Read this post in / Anche disponibile in: Italian
Despite a few problems caused by the fact that the dialect name for this fish here in Messina is biata, I did in the end manage to find the Italian equivalent (occhiata), which led me to the English translation. As a result, I can confidently confirm that the fish I cooked was saddled seabream, also trading under the rather more poetic alias of Oblada melanura. The best way to identify it, I learned, apart from the general shape and stripes, is the black spot near the tail (which I can only presume is the ‘saddle’ referred to in its English name).
This, like other members of the seabream family, makes great eating, with delicate, tender meat. I usually serve it simply grilled with a drizzle of olive oil, a squeeze of lemon juice, and a sprinkle of salt and pepper. And in fact, that’s how one of yesterday’s haul ended up. But, just for a change, I thought I’d do the rest “all’acqua pazza” (literally with “mad water”). This is a popular way of cooking fish in the south of Italy, in a lightly aromatic tomato and garlic broth. I don’t know where the name comes from, but imagine it’s down to the spiciness of the broth, provided by black pepper and/or chillis. However, in my recipe the name is slightly (well, very, to be honest) misleading, since I don’t actually use water at all. I find that the wine, together with the cooking juices released by the fish and tomatoes provide quite enough liquid to cook the fish and produce a thin sauce.
This method, unsurprisingly, also works well for other members of the bream family, such as sheepshead bream, red bream and gilt-head bream, and also for sea bass. In fact, I imagine, for any delicate-flavoured white fish. It also has the merit of being quick and simple. You could of course also use fish fillets for the recipe, but it won’t be quite the same.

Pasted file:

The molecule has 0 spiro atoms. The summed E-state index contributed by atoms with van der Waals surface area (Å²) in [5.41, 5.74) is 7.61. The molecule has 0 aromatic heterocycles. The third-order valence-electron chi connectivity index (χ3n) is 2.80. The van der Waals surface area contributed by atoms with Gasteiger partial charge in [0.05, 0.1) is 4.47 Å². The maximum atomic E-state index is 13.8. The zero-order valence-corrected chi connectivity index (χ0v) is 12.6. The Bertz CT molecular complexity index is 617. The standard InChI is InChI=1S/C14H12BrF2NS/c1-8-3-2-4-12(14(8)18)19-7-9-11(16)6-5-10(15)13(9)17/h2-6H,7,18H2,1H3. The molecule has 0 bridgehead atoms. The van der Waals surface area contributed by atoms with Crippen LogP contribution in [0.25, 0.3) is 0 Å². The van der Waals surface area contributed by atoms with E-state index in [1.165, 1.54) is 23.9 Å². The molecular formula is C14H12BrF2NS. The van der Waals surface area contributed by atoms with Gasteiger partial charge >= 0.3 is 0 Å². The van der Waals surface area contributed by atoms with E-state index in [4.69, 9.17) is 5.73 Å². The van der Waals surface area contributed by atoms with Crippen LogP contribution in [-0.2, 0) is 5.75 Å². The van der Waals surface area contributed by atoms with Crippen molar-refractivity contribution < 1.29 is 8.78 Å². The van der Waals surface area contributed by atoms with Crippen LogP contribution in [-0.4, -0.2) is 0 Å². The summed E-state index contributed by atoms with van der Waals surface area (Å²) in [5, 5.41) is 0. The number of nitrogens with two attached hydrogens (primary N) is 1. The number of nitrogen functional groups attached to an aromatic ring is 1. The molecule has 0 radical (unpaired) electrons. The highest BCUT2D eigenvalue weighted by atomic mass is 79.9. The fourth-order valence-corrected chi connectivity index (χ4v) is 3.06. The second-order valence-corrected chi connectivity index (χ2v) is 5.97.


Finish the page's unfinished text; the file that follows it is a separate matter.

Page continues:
One thing you should do is ask your fishmonger to descale the fish for you. I forgot, and so had to do it myself. It’s not difficult, but you do tend to end up covered in fish scales, which fly off in unpredictable directions. In fact, an Italian fishmonger will often ask you how you want to cook your fish. If you’re grilling it, he’ll leave the scales on, to act as a further layer of protection for the delicate meat. If you’re serving it stewed, he’ll take them off, because the last thing you want is your broth full of the things – tiny, hard and inedible.
- 2 saddled bream of about 400g each, gutted, descaled and washed
- 3 ripe tomatoes or 300g cherry tomatoes, roughly chopped
- 3 cloves of garlic, sliced in half lengthways
- Small bunch of parsley, chopped
- 100ml dry white wine
- Extra virgin olive oil
- Sea salt and freshly ground black pepper
- Dry or fresh chilli pepper, to taste (optional)
- In a casserole dish or non-stick saucepan (preferably oval; necessarily with a lid), mix the tomatoes with some salt and pepper (and chilli, if using), two of the garlic cloves, most of the parsley and two tablespoons of oil.
- Place the fish on the tomatoes, and season the stomach cavity of each with salt, pepper, half a clove of garlic and a little parsley.
- Pour over the wine, season the outside of the fish with some more salt and pepper, and finish off with a final drizzle of olive oil.
- Cover and bring to the boil, then reduce the heat to a simmer, and continue to cook, covered, for 15 minutes. Don’t worry that the fish isn’t fully submerged in liquid. The whole idea of this method is that the fish is half stewed, half steamed.
- Remove the fish to warmed plates and reduce the broth over the highest heat you can muster for a couple of minutes. Serve with the fish.
A glass of some delicate, floral white and a chunk of crusty bread is all this needs, and is all mine got.